Two Trees Make a Forest: Travels Among Taiwan's Mountains & Coasts in Search of My Family's Past by Jessica J. Lee
“Two Trees Make a Forest is a finely faceted meditation on memory, love, landscape — and finding a home in language. Its short, shining sections tilt yearningly towards one another; in form as well as content, this is a beautiful book about the distance between people and between places, and the means of their bridging.”
— Robert Macfarlane
This is about a woman discovering, reminiscing about her Taiwanese roots, trying to unmuddle her parent's & grandparent's history. The narrative thread that ties it all together is her travel through the mountains, and on the coasts of Taiwan. She also talks about the flora and fauna of Taiwan a lot. I enjoyed those bits too because I used to hike a lot in Taiwan, but since I didn't grow up here, I'm totally clueless about the local plants.
This guide is for English speakers that are looking to buy board games, and accessories in Taiwan.
WHERE TO BUY?
Swan Panasia Games
✔ Largest game selection
✔ Stable website
✔ Huge selection of accessories: card sleeves, boxes, and other things
✔ Always remember to ship tax receipt in the box
✔ Usually have a promotions: spend $1000/2000/3000 and up and get a free game, get points for every order too
✔ Mostly focused on younger kids, with limited selection of 'serious' board games
✘ Terrible website – difficult to navigate
✘ Always “forget” to include tax receipt in the box, need to call/email to remind them
✘ Don't bring many new games to Taiwan every year
✔ English website
✔ Good selection of silly games for kids, and abstract games
✘ Very small selection of games compared to other big 2 companies
Stellar detective/crime novel! I literally couldn't put this down at times, and ended up going to sleep very late some nights. The novel follows Chief Investigator Arkady Renko in the Soviet Union as he investigates a brutal triple murder in Moscow. This is no simple investigation because he also has to navigate the murky realm of Russian politics, with the FBI and KGB getting their hands in there too. The author is really great at making you feel like you're in Russia. He adds lots of color to his writing with his description of the setting. The dialogue is witty, and believable too. This book could just be made into a movie and be better than 90% of the lame murder movies out there. Why hasn't it been done yet?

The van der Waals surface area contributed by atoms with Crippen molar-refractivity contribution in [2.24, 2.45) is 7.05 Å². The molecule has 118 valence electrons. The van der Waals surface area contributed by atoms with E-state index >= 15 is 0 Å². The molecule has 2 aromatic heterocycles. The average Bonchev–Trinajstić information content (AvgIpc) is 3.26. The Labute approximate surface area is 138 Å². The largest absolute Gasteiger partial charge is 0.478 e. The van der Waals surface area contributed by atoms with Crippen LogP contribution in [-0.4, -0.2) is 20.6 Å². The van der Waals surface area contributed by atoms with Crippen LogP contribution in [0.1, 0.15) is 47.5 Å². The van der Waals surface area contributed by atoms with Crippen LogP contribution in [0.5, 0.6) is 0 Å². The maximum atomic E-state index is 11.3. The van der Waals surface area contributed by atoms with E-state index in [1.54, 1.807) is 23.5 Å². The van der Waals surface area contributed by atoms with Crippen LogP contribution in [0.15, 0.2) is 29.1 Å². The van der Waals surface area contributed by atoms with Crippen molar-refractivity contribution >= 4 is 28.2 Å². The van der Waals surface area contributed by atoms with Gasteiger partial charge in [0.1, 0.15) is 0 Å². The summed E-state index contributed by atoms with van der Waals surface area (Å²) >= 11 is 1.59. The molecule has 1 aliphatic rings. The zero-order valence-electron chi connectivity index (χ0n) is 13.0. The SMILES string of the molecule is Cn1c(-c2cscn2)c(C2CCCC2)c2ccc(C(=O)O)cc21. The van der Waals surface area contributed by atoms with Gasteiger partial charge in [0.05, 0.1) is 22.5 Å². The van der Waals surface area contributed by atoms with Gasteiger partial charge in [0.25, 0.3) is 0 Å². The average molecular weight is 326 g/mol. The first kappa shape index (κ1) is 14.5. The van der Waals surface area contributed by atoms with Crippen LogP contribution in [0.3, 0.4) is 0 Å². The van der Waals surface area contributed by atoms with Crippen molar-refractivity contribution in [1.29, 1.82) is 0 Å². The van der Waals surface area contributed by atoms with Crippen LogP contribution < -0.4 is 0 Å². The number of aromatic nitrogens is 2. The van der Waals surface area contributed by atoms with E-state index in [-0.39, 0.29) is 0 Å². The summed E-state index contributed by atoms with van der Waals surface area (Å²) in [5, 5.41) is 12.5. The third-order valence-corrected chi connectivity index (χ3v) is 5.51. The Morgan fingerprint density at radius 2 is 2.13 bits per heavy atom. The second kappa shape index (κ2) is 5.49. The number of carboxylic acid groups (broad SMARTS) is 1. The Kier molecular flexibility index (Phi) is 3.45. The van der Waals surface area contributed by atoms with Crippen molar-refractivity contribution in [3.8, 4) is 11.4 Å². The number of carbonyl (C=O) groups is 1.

This book almost feels like two books in 1; the first part is about the murder investigation, and then the 2nd part is about the 'killer'.
This is the start of the Arkady Renko series. The first 3 novels in the series have over 4 stars on GoodReads, but after that they start to drop in quality. That's good to know, for when I have another hankering for political intrigue and murder in Russia.
Rebellion meant a look in the eyes, an inflexion of the voice, at the most, an occasional word. But the proles, if only they could somehow become conscious of their own strength. would have no need to conspire. They needed only to rise up shake themselves like a horse shaking off flies. If they chose they could blow the Party to pieces tomorrow morning. Surely sooner or later it must occur to them to do it? And yet—!
Reading the 'book biography' about 1984, The Ministry of Truth, led me to rediscovering this favorite book from my childhood. So I decided to re-read it. Let me also state, I never re-read books. This is the first book I have ever read. It was great. It was like finding a long-lost friend.
We lift our eye to the heavens, but we live on the ground.